Within the next few years, smart buildings with wireless lighting control solutions will save billions of dollars of energy, labor and component costs, according to global technology research firm ON World.
The growth of standards-based solutions are creating a new generation of integrated wireless lighting controls that will reduce communications costs by a factor of 10.
“Today, a typical building wastes almost a third of its lighting energy due to inefficient or non-existent lighting control systems,” says Mareca Hatler ON World’s research director. “Wireless energy management systems that integrate with a building’s lighting infrastructure is one of the fastest growing areas in building automation.”
ON World’s survey of 85 professional installers found that 59 percent are providing wireless lighting controls. Over half provide a centralized wireless lighting control system and about one-quarter install lighting systems that use wireless adapters. Nearly six in 10 provide a wireless lighting control system that features occupancy detection, 34 percent daylighting and 26 percent support utility demand response programs.
There are three major technology trends that are driving adoption of wireless lighting controls in buildings today:
Maintenance-free wireless sensors and switches powered by harvested energy made up about 1 in 3 of the wireless lighting device shipments in 2012. Today, these mostly use the EnOcean wireless protocol that has over 1,000 interoperable products. However, ZigBee Green Power—an extension of ZigBee 2012—enables multiple component suppliers and vendors to provide wireless energy harvesting devices that can participate in widely deployed ZigBee PRO wireless mesh networks.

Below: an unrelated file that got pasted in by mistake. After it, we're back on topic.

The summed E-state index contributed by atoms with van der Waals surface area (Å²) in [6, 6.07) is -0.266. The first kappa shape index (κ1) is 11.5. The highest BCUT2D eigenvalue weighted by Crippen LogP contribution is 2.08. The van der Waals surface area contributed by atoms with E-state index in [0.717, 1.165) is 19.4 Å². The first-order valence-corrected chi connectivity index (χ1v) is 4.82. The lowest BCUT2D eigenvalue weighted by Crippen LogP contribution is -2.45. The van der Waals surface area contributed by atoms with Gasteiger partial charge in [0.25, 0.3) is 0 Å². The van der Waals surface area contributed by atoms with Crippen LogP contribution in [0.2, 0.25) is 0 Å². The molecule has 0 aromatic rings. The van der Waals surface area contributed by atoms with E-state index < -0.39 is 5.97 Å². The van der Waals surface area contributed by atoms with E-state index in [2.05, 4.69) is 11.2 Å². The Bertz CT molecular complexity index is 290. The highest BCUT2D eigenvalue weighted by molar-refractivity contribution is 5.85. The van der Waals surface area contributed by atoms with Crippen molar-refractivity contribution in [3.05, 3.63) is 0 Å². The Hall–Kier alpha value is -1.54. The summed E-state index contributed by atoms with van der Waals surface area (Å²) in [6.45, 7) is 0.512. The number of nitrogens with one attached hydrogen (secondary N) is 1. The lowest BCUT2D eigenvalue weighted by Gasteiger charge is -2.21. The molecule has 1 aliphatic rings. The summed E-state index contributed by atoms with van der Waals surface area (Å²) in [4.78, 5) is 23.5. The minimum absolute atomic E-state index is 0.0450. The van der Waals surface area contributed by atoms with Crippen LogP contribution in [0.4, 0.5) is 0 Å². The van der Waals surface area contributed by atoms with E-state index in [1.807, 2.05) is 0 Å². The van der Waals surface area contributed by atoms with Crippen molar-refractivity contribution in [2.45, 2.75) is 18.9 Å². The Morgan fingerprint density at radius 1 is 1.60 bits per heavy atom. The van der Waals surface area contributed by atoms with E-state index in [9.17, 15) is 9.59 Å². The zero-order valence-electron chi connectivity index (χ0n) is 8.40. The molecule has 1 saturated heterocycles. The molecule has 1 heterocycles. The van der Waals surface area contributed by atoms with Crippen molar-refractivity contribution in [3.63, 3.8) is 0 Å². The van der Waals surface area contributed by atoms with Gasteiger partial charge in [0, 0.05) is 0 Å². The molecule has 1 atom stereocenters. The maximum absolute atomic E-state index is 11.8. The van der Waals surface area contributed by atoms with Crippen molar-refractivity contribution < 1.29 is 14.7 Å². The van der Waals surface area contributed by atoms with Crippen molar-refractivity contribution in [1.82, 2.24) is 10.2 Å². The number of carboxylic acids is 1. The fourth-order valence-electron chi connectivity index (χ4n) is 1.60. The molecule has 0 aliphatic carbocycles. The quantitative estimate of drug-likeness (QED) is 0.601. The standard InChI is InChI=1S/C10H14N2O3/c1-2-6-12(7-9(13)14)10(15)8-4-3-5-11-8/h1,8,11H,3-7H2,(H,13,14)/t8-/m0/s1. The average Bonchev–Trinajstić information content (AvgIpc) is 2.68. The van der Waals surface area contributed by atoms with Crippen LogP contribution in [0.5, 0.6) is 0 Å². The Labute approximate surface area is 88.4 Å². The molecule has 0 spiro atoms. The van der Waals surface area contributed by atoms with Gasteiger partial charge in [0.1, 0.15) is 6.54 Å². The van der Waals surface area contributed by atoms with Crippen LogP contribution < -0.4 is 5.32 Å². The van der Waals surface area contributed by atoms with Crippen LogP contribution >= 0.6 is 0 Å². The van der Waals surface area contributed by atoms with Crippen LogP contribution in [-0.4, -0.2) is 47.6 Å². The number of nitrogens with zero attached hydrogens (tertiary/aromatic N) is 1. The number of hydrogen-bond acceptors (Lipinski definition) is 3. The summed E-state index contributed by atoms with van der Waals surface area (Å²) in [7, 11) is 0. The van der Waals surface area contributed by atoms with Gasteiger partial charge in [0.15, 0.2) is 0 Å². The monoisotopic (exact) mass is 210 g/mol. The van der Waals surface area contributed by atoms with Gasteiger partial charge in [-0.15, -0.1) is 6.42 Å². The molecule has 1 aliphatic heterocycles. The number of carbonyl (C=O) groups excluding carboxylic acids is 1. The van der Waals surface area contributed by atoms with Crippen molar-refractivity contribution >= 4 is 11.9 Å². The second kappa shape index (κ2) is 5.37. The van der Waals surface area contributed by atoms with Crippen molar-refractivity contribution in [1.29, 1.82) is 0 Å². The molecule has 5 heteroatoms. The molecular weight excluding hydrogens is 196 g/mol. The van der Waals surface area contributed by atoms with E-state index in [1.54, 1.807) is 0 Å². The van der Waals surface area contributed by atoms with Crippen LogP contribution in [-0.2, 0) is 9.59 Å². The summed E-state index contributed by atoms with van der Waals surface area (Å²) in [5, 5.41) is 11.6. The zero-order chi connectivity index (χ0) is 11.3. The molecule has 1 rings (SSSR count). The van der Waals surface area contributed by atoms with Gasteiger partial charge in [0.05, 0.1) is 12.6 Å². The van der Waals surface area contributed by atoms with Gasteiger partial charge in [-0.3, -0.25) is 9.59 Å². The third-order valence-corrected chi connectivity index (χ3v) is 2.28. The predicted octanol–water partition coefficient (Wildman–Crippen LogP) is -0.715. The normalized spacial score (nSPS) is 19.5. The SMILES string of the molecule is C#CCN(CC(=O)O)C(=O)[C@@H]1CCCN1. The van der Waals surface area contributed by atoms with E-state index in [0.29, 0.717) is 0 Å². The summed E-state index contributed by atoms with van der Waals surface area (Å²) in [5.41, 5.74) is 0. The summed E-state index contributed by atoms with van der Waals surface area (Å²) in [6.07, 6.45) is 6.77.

Wireless Mesh Networking
Wireless mesh networking avoids dependence on a wired backbone that is used by the majority of wireless lighting control systems. Targeted at building-wide wireless energy management as well as outdoor commercial areas, wireless mesh systems attach to, or are integrated with, lighting luminaires. Growing trends are to embed sensors and software into individual fixtures for localized control and to reduce hardware costs with wireless enabled ballasts and smart LED drivers.
The migration to LED lighting is one of the biggest developments in building energy management systems by providing long-lasting light sources that are especially suited for digital controls. Software configurable LED drivers with integrated wireless communications such as those provided by Orama promise to reduce communications costs up to 90 percent by replacing the need for a separate device for the adapter.
Industrial, warehousing, parking garages/lots and outdoor area lighting are currently some of the fastest growing markets for wireless lighting controls. However, traditional commercial buildings such as offices, retail and restaurants, will make up over 40 percent percent of the market by 2017.
By 2020, global commercial wireless lighting control device shipments will increase by more than 1500 percent from 2012 when they will save buildings $4.2 billion in energy costs.
ON World’s recently published report, “Smart Building Wireless Sensor Networks”, is based on phone interviews and online surveys with over 250 individuals including facility/property managers, professional installers, equipment manufacturers, software developers and component suppliers. It covers the global wireless sensor network (WSN) market for non-residential buildings including six application areas (lighting, HVAC, security/safety, metering, environmental monitoring and guest controls) in 10 market segments.
Forecasts are for WSN equipment and services in each market as well as by geography and technology. Technologies included are ZigBee, 802.15.4, WiFi, EnOcean, Z-Wave, 6LoWPAN and several proprietary variants. The report also analyzes 100 companies and presents the results from two surveys as well as test results on the power and performance of several WSN technologies.